Slow Cooker Beef Stew with Cranberries and Rosemary

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(Paleo, AIP, GAPS, Wahls)

Slow Cooker Beef Stew with Cranberries and Rosemary | Phoenix Helix

“Food, like a loving touch or a glimpse of divine power, has that ability to comfort.” ~ Norman Kolpas

Comfort for the Long Winter

Today, I offer this recipe as a gift to anyone in the midst of a winter that won’t let go. It’s comfort food weather, and what’s more comforting than beef stew? Like many of you, I had an old stew recipe I used to love, full of ingredients I can no longer eat, like potatoes and tomatoes. That’s OK. I’ve been on a healing diet for almost two years now, which means I’m very comfortable developing new versions of old favorites. I started with onions, garlic and rosemary for flavor. I kept the traditional carrots, but added celery root (a vegetable I met through a CSA 16 years ago and it’s been a love affair ever since), radishes (a big thank you to Simply Healthy Home for introducing me to this wonderful potato substitute), and cranberries (the secret ingredient that makes this stew so incredibly flavorful, inspired by Autoimmune Paleo). Finally, I added some bone broth for nutrient-density, and blended it with some vegetables before serving to thicken it without flour (an old grain-free trick that works every time). This stew puts my old stew recipe to shame. I hope you enjoy it as much as I do.



2 lbs. beef stew meat (cut into same size pieces)
2 bunches of radishes (scrubbed and trimmed, but left whole)
1 lb. celery root (peeled & cut into 1 inch cubes)
1 lb. carrots (peeled and thickly sliced)
3 cups bone broth (homemade or AIP-friendly brand)
1 teaspoon salt (less if your broth is salted)
1/2 tsp. black pepper (optional – omit for AIP)
2 large onions (peeled whole)
2 large cloves garlic (peeled whole)
2 branches fresh rosemary
8 oz. bag of frozen cranberries (save these for the final step in the recipe)


  1. Put the beef, radishes, celery root, carrots, bone broth, salt and pepper in the slow cooker. Stir to blend.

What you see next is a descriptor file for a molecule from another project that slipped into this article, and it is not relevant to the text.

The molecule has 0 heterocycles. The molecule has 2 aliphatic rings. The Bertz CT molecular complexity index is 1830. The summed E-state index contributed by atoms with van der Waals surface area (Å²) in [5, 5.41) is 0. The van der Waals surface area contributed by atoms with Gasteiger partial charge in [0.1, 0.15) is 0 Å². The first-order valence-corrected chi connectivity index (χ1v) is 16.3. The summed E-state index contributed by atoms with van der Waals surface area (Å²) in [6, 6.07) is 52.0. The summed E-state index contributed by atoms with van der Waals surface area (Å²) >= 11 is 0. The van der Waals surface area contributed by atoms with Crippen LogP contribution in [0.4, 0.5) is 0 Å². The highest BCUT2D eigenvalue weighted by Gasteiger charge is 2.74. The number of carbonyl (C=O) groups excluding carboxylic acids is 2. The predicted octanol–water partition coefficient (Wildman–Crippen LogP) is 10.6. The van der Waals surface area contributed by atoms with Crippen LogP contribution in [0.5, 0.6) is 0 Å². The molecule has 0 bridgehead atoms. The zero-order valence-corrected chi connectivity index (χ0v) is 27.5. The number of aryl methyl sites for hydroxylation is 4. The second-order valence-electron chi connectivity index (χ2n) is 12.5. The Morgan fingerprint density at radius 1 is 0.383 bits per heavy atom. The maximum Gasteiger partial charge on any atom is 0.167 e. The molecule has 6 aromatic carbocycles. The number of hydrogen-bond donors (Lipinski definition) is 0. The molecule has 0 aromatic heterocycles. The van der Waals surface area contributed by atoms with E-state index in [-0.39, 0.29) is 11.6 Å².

2. Nestle the 2 whole onions down among the other ingredients. Place the 2 whole garlic cloves on top of the onions. Lastly, place the 2 rosemary branches on top of everything and cover the slow cooker. Save the cranberries for later.
  3. Turn it to low and cook for 8 hours. (If you’re using an Instant Pot, choose the Slow Cook “Normal” setting and cook the same amount of time.)
  4. When the 8 hours are up, remove the rosemary branches and discard. Transfer the whole onions and garlic cloves to a blender. Add a couple of ladlefuls of broth and puree. Pour blender contents back into the slow cooker. Add frozen cranberries, and stir to blend. Cover and cook on low another 30 minutes.
  5. Taste the broth and add more salt, if needed. Serve!

Looking for More Slow Cooker Recipes? Check out my recipe roundup:
50 AIP & GAPS Slow Cooker Recipes

50 AIP & GAPS Slow Cooker Recipes

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This post is linked to the following blog carnivals:
Paleo AIP Recipe Roundtable, Natural Living Monday, Fat Tuesday, Allergy Free Wednesday, Wellness Wednesday, Simple Meals Friday, Healing with Food Friday, Paleo Rodeo,

Slow Cooker Beef Stew with Cranberries and Rosemary | Phoenix Helix
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17 thoughts on “Slow Cooker Beef Stew with Cranberries and Rosemary

  1. Pingback: Slow Cooker Beef Stew with Cranberries and Rosemary | Paleo Digest

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  3. Hi Eileen! It’s winter here in CO and this soup looks fantastically warm 🙂 Do you have any suggestions for substitutions for celery root? I’ve been avoiding it (and I hate peeling it :P). I’m no chef-would turnips or parsnips work as a sub?

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    • Molly, if you don’t like the taste of cranberries generally, you won’t like any recipe that features them. They happen to be one of my favorite berries, which is why I love this recipe. Many people are so used to sweetened cranberries and sweet flavors in general that they haven’t developed a love for sour. That might be true for you, or you might just have different taste preferences. The good news is that the cranberries float, so you can just scoop them out of your stew and eat the rest just fine. I will say for others reading this post, that if you like cranberries, they don’t actually taste sour in this recipe to me. Rather, they provide a burst of flavor that I love. That said, if you’re not a cranberry-lover, this stew isn’t for you. 🙂

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